Ultrasound Instrument to Prevent Dialysis Graft Failure
Recruitment status was Active, not recruiting
This research study aims to show that a newly developed investigational Doppler instrument can reliably measure blood flow in dialysis access grafts, to see if a decrease in the flow may be a sign of impending graft failure and also to see if there is evidence that by monitoring the flow in these grafts their lives may be extended.
The new investigational device is to be known as FloMon; this is an ultrasonic device that provides blood flow measurements from a small probe placed in a noninvasive manner above the graft or blood vessel. The instrument is being developed so that it may help give insight to on-coming graft failure which may be prevented.
The FloMon is an extension of a previously Food and Drug Administration (FDA) cleared instrument, Echoflow-A, which had been used in a similar study as this one. The Echoflow-A is similar to this device in all respects with the exception of design and calculation of measurement. The FloMon compared to the Echoflow-A is better ergonomically designed and reads flow readings in about 2 minutes versus twice the time necessary to take similar measurements using the Echoflow-A.
|Study Design:||Allocation: Randomized
Intervention Model: Parallel Assignment
Masking: Open Label
Primary Purpose: Prevention
|Official Title:||New Doppler Instrument for Preventing Impending Access-Graft Failure Randomized Trial|
- graft flow restored for dialysis [ Time Frame: immediately following intervention ] [ Designated as safety issue: No ]
|Study Start Date:||February 2006|
|Estimated Study Completion Date:||September 2008|
|Estimated Primary Completion Date:||September 2008 (Final data collection date for primary outcome measure)|
Procedure: possible angioplasty
Vascular access failure is one of the largest causes of morbidity for chronic hemodialysis patients: 16-25% of hospital admissions among United States end-stage renal disease (ESRD) patients are related to vascular access complications, and the associated cost is estimated to be over one billion dollars per year.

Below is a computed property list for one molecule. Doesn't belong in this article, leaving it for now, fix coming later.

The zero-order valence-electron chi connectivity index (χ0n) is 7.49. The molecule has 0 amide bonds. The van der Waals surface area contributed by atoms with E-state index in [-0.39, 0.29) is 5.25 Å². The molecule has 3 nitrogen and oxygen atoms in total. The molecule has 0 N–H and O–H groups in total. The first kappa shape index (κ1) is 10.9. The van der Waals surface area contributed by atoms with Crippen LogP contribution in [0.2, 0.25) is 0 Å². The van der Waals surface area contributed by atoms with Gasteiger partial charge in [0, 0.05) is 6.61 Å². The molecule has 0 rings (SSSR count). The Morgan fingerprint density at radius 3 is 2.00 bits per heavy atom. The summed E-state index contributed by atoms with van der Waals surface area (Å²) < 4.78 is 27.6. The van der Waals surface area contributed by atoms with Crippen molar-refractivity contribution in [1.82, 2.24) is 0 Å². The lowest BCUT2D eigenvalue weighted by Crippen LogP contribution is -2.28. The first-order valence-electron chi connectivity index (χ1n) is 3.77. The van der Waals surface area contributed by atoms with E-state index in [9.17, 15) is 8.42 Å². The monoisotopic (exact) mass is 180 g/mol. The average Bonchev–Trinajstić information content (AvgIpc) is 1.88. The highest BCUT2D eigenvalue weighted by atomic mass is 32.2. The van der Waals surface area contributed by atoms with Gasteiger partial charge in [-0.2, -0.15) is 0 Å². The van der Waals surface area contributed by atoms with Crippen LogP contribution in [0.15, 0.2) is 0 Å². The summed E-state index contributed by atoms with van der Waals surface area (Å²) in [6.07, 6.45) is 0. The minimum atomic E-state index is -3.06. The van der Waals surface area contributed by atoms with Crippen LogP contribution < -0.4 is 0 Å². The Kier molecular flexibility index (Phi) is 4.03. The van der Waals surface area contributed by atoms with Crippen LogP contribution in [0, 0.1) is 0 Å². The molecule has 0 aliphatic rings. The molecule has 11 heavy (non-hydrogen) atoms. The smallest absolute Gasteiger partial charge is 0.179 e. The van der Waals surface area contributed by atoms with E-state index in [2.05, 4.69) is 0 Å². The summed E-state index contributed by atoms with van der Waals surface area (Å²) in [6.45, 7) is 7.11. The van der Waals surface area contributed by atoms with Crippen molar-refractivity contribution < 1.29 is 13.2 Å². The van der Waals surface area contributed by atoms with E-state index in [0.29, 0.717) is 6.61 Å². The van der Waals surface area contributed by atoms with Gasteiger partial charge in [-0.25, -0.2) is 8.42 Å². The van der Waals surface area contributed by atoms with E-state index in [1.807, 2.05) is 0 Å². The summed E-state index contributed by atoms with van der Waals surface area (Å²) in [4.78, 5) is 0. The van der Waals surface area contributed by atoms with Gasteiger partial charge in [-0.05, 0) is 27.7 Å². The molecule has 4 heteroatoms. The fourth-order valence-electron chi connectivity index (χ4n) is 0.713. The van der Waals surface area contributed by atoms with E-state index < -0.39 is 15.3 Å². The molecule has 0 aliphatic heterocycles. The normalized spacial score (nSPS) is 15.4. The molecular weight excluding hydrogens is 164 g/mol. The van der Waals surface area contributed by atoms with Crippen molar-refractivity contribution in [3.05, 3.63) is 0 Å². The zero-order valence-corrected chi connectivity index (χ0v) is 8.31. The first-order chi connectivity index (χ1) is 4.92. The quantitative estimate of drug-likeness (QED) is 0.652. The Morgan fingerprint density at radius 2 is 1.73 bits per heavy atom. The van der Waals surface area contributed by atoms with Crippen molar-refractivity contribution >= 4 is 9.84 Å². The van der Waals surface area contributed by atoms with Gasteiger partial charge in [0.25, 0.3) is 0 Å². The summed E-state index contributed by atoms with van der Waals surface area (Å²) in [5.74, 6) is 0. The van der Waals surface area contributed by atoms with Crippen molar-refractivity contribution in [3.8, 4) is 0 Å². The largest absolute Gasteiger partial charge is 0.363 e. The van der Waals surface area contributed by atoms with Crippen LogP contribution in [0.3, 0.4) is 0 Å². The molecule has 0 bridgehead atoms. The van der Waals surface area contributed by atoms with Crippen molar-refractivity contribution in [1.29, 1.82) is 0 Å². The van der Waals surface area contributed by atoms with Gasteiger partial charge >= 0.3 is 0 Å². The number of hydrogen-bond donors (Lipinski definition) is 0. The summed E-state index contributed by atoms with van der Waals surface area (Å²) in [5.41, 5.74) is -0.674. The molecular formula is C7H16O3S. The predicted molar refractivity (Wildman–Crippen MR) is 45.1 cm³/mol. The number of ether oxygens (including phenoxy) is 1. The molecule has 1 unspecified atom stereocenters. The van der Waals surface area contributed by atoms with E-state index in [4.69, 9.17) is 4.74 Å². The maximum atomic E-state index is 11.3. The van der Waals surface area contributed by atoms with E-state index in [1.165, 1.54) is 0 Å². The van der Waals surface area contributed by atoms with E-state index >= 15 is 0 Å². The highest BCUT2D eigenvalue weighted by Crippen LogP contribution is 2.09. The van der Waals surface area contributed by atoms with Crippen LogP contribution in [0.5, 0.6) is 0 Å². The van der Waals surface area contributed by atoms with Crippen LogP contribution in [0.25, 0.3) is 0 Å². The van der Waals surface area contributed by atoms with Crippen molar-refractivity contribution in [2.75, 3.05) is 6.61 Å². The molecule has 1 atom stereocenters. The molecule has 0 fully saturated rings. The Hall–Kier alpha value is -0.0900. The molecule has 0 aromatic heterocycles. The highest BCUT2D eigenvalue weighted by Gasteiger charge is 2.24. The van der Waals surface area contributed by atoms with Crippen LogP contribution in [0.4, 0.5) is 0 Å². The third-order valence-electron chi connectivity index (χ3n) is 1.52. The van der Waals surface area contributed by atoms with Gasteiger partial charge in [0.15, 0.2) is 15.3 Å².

The most frequent cause of AV access-graft failure is thrombosis that occurs as a result of stenosis at or near the venous anastomosis. Over 50% of existing vascular access-grafts in the US are 6 mm PTFE tubes and their thrombosis rate is much higher than that of native Arteriovenous Fistulas (AVF).
Several studies have shown that early detection and repair of stenosis can prevent access thrombosis, reducing the morbidity and costs that follow thrombosis. The cost of duplex ultrasound for access monitoring is prohibitive. Blood flow, measured by indicator-dilution methods, seems to be a reliable indicator of impending access failure, but recent randomized controlled studies intended to examine this were equivocal.
This study, funded by the NIH (2R44 DK067775), is to determine if a new instrument to monitor access blood-flow can reduce graft failure and associated costs. In a pilot study using the new Doppler ultrasound instrument for weekly monitoring, conducted by RRI and funded by the NIH, the method predicted impending graft failure with 80% sensitivity and a false-alarm rate of less than .5/year. It measures access blood flow in less than three minutes, and uses almost no consumables.
This study is designed to test if monitoring with the new instrument improves health and reduces cost for hemodialysis patients with access-grafts.
|United States, New York|
|Queens Artificial Kidney Center|
|Jackson Heights, New York, United States, 11372|
|St Albans Dialysis Center|
|Jamaica, New York, United States, 11434|
|Principal Investigator:||Nathan Levine, MD||Renal Research Institute|